Since everyone’s into talking about hating phones, I figured I’d throw my oar in the water too.
I loved the phone right through my teenage years. I and my girlfriends would chat the night away, even though we lived two houses apart. The phone was more intimate. No one else was around. Just us, hidden under the bedclothes.
From then on, it became gradually more of a nuisance. When I was a kid, a telephone call meant someone you knew was calling to say hello. You could talk and laugh. There were occasional wrong numbers, but that was all. Later, it might mean I’d gotten a job I’d applied for or a story had been accepted.
Technology changed everything. At first, subtly, but eventually, it changed the telephone from a communications device to a sales tool. The concept of “cold calling,” trying to drum up business meant fewer than half our incoming calls coming were people you knew, though they might and include calls you wanted. Reminders from the doctor of an upcoming appointment or another pending appointment were useful and usually brief.
By the time I was in my 40s and had recently returned from Israel, most calls were solicitations or surveys and occasionally, a person you knew and actually wanted to talk to. At least those earlier calls were live human beings, but over the years, they became recorded messages. It’s extremely rare to get a human being on any business call.
Thirty-two years later, no live person ever calls except a couple of friends and a few local businesses. All the rest of our calls are medical, hackers, surveys, insurance companies trying to get your business, and my personal favorite, silence.
Making calls inevitably involves waiting and I think I can hum the background music to at least three companies “waiting” mode.
Our local hospital, where most of our medical appointments take place (other than our personal physician) has the longest recorded voice mail call I’ve ever heard. It’s a full five minutes waiting for that final moment when you are allowed to press “1” meaning “Yes, we’re coming.” Instead of giving you the most useful information at the top, they give you the hours of service, a reminder to bring your medical card, and money (can’t forget that now can we!), the address of the building (but never directions to get there), followed by a rambling buildup until, at the very end, you can push “1” (“I’ll be there”) or “2” to rebook — or worse, a different phone number which is read so fast I have to have them repeat the entire recording to get the number written down.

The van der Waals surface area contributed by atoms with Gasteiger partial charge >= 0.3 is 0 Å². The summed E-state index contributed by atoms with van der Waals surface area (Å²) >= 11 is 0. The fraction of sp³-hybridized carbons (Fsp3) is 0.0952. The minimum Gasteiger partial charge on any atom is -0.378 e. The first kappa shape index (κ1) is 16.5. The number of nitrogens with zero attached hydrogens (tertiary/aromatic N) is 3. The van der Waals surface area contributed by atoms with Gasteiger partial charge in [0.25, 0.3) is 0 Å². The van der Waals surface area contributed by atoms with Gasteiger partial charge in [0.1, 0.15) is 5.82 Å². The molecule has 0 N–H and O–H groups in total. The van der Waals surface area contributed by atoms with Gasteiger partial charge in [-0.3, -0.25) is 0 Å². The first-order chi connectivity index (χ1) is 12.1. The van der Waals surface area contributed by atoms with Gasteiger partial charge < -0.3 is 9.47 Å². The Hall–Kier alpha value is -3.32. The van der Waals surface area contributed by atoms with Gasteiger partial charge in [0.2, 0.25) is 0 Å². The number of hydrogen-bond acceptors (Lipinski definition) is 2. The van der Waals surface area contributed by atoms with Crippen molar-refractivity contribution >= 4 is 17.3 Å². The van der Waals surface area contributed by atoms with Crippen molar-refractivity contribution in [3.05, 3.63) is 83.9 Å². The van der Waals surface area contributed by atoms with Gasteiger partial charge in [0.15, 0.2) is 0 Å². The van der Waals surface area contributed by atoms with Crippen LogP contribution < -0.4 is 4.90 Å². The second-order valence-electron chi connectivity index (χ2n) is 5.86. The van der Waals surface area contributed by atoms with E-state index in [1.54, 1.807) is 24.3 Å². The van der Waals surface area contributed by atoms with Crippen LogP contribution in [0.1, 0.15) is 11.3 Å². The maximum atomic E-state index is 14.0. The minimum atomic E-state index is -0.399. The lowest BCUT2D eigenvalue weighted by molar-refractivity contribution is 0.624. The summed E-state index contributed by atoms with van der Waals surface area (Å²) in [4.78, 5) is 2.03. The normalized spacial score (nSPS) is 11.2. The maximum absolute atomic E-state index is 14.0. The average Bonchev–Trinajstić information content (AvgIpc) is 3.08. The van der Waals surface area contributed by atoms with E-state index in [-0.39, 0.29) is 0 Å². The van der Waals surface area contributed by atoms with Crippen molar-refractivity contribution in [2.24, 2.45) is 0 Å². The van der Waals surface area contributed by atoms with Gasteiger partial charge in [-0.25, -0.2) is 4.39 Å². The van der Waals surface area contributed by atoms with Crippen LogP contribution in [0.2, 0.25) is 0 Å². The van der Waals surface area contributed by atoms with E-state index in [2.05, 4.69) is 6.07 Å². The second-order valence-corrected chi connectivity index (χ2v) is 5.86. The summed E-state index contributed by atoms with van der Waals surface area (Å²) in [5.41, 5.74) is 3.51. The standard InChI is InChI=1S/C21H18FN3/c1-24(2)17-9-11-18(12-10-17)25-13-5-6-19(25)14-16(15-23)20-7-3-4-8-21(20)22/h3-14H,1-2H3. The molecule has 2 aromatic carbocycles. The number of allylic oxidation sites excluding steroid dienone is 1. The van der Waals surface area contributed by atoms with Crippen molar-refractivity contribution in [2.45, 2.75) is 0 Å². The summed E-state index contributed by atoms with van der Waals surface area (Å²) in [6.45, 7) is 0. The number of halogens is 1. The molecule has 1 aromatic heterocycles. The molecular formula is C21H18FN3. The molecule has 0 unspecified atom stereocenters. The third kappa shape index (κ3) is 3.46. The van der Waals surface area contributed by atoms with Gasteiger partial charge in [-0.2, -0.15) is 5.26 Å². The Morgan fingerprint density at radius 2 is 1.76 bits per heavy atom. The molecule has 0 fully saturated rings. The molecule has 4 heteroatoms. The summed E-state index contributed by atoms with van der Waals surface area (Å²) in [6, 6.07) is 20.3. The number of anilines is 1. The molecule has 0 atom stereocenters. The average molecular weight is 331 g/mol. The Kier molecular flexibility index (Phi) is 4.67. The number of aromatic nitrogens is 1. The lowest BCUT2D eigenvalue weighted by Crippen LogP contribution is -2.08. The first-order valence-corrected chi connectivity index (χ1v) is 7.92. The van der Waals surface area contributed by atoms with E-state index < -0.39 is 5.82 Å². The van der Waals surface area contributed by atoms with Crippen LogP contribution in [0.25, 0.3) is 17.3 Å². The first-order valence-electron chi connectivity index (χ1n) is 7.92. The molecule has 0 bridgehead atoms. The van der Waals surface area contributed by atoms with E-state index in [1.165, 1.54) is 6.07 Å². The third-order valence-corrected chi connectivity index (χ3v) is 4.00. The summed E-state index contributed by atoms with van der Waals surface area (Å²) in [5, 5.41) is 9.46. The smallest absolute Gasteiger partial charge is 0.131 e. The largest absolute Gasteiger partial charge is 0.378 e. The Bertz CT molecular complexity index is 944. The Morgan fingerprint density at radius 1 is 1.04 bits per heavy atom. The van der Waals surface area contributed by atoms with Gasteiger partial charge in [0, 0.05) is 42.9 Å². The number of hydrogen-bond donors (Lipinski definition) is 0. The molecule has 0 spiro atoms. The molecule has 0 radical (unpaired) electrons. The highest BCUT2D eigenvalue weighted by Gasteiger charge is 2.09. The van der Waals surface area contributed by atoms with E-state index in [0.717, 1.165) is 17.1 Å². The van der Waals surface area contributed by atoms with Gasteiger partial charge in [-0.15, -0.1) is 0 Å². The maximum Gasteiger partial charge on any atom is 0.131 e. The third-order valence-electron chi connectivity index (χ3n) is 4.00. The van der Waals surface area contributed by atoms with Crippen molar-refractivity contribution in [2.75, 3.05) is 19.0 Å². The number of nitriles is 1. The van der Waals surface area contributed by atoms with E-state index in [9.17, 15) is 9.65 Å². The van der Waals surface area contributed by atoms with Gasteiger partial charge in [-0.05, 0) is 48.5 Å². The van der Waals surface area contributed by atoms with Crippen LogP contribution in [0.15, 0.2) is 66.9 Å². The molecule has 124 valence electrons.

As a technical writer, I know that no one wants messages like that. The “are you coming?” should be on top followed by “make a new appointment” with a list of options including directions, speak to a human being, talk to a doctor or lab for test results, and finally, “Thank you for calling” so you know you’re done and can hang up. A lot of these calls just leave you wondering if you completed the call or not.
If, for example, you are a long-time patient, you should be able to just press “1” and hang up after that, but they won’t let you. You have to listen to the entire recording. I sometimes fall asleep while they drone on. They first call you a week before your upcoming visit, after which they call every day until you are ready to dive through the phone and beat someone with a handset.
Then there are customer support departments. Clearly, when you finally connect (and hopefully have been disconnected multiple times), one person with a headset in a huge room full of other customer service people are all talking at the same time. The background noise makes it impossible to hear anything. Maybe they can hear you, but all you hear is jabber. All of this following an endless stream of music that becomes an earworm you can’t dispel.
None of this makes calling people fun, especially because when I finally do call a friend, they are never home anyway and I get their answering machines. At least they usually call me back — or email me or something.
It’s not hard to learn to hate telephones. It’s much harder to like them. If indeed they ever eliminate solicitations, hackers, and poorly designed recorded messages removed from phone lines, someone might try making a phone call in the hopes of having a conversation.
Of course, it would help if the phone stayed connected long enough to have a conversation, which is entirely another subject! Since getting a real landline is absurdly expensive, everything — even our supposed “landline” is part of your WiFi service with its tendency to glitch or fade in the middle of a call. It’s turn-of-the-century telephoning on the most up-to-date technology.
Often, I realize the issue is not how far we’ve come, but how far we haven’t come. I think we’ve really circled back to about 1917. Now, we can’t hear anything on mobile phones. But hey, you can text, right?